The Legend of Big Sandy and His Fly-Rite Boys

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Photo: James Via
If asked to name a rockabilly legend, most might say Elvis Presley or Jerry Lee Lewis, and maybe, if they’ve done their homework, Charlie Feathers or Johnny Burnette. If I called Big Sandy a rockabilly legend, some might be confused by that—mostly because he’s not an original Sun Records guy. But after more than 25 years of playing with the Fly-Rite Boys, he’s more than earned the term legend. Big Sandy and His Fly-Rite Boys are set to perform in Salt Lake City at The Garage on Beck on May 6.

A true legend forever changes the landscape of their field. From the beginning, Big Sandy and his band were looking to do something different. Diverging from the “modern” rockabilly that was going on at the time, Big Sandy and the Fly-Rite Boys were able to recreate a ’50s sound while remaining wholly original.

“I grew up on all kinds of music—doo-wop, R&B, country, rock n’ roll and rockabilly,” says Big Sandy. “I started out playing in my teens and got into some bands in the early ’80s. They were more modeled after bands like Stray Cats, which was close to what I was into but not exactly what I was looking for. As I fell deeper into record collecting, and I started finding the really rare stuff, I knew I wanted to get something closer. What I would say was a huge linchpin was finding TK Smith who had a sound like Cliff Gallup (Gene Vincent), and building around that is what led to the formation of the Fly-Rite trio.”

Acting on passion and enthusiasm, the band was initially more concerned with having fun and just making music that they deemed cool. The thought of a long career in music never crossed their minds. “We were just more of the mindset that we couldn’t improve on what came before, but with energy and feeling, we could make it vital and exciting.”

Even though Big Sandy will always be strongly linked to rockabilly, as time went on, many influences such as Western swing, jazz, and R&B all became ingredients in a new roots music stew that called to mind the country boogie that was the precursor to rockabilly. “Later on, we’d expand the influences, and that would make things more interesting and allow us to be more creative,” he says. “We love all kinds of music, but it took a while for things to loosen up and for us to realize that we could include these other influences and still remain sincere to our own sound.”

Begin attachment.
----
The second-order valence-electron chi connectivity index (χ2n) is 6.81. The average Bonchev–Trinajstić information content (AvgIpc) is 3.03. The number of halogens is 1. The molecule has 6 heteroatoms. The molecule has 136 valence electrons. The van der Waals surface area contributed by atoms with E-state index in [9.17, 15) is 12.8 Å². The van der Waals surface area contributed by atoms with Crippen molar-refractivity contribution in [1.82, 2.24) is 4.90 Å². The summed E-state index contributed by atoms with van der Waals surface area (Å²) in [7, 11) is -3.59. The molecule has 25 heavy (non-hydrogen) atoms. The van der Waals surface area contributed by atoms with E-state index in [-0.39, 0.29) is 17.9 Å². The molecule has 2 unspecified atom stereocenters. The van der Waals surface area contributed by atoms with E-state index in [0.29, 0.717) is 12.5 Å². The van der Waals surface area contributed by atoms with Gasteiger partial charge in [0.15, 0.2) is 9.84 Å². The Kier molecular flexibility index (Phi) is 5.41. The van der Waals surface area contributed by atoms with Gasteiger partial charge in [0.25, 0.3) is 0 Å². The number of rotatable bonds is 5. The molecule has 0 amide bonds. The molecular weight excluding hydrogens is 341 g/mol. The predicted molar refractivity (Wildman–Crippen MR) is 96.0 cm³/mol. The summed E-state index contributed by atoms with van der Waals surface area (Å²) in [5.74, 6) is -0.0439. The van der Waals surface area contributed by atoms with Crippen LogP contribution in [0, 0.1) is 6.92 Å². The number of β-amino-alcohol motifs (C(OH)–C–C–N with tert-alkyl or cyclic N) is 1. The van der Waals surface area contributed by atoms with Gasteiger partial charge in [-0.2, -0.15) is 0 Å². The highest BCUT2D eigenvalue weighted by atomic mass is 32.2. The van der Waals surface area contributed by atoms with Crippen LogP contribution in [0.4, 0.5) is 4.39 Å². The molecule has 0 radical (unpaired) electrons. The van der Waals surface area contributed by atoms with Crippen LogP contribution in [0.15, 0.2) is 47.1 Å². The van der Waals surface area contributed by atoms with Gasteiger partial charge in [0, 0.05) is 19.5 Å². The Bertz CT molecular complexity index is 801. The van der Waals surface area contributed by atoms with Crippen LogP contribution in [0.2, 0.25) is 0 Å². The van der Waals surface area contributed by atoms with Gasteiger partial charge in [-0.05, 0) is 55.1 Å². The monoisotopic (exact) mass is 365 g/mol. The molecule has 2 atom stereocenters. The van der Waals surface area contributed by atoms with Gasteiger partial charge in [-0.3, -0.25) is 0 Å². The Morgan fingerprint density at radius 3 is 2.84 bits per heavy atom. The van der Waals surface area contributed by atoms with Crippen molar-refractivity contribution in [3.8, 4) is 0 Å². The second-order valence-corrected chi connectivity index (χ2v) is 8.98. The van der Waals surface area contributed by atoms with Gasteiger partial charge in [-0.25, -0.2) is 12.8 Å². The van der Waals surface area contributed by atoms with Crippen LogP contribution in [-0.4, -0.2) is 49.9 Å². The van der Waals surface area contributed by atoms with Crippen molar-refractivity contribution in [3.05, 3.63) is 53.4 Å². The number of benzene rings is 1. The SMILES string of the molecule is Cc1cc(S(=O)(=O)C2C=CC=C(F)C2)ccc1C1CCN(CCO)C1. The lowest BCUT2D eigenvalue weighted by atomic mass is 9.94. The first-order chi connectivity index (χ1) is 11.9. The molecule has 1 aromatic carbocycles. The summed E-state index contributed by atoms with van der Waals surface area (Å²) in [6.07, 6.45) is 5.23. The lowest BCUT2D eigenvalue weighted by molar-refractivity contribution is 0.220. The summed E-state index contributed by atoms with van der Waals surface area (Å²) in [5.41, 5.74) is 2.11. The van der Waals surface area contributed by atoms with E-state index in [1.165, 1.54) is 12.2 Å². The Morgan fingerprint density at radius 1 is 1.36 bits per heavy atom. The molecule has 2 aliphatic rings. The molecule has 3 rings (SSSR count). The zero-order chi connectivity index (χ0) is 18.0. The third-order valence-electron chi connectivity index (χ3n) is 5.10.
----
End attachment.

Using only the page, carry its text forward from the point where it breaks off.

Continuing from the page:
After a few years, the band was able to go full-time into music, but keeping their heads down and focusing on the work at hand hasn’t really allowed them full comprehension of their place in rockabilly roots music history. Slowly, they’ve become aware of just how much it means. “I’m just starting to get a sense of the importance our role played and where we stand in the bigger picture,” says Big Sandy. “For a long time, the people at the shows were our buddies and guys from other bands, and now [there are] these younger kids that come out to shows and give us a certain level of respect. They’ve heard the stories—from their parents, some of them—and it’s been nice to see that we can still grab them today, and we’re not these relics that used to be good but can’t quite do it anymore.”

If anything has kept fans buying records and coming to Big Sandy shows, it has to be that the artistry in the songwriting has always delved deeper than the generic rockabilly subject matter of girls and cars. “Listening to country music, I really liked the lyrics,” he says. “They were a lot deeper than most of the rockabilly stuff. It wasn’t a conscious thing—I think it just found its way into our music. Ever since I was young, I would write poetry and just write to express myself, and it was totally separate from the music, but over the years, I started to let more of that into the songs.”

Over the course of Big Sandy’s career, he and the band have achieved so much, from playing on late night TV to recently winning two consecutive Ameripolitan awards. After 25 years, though, it’s still the music fan moments that mean the most.

“Of all the things we’ve done, that means the most to me,” says Big Sandy, “it was being able to perform onstage at the Grand Ole Opry. It was so surreal—I felt like everything was in slow motion, and I kept having flashes of all my country music heroes like George Jones and Hank Williams. The other thing that I still can’t believe happened to me is that I was backed by Scotty Moore, DJ Fontana and James Burton, who all played with Elvis, and I had this moment where I was this music-crazy kid who’s been listening to these guys his whole life.”

Saying someone is a legend immediately opens their influence up for conjecture, but honestly, there’s zero doubt in my mind that he deserves that moniker. He’s one of the few contemporary artists that simultaneously hold on to elements of the past while pushing his own creativity, and anyone who can pull that off is truly a legend. Check out the legend yourself— Big Sandy and His Fly-Rite Boys will be playing at The Garage on Beck on May 6.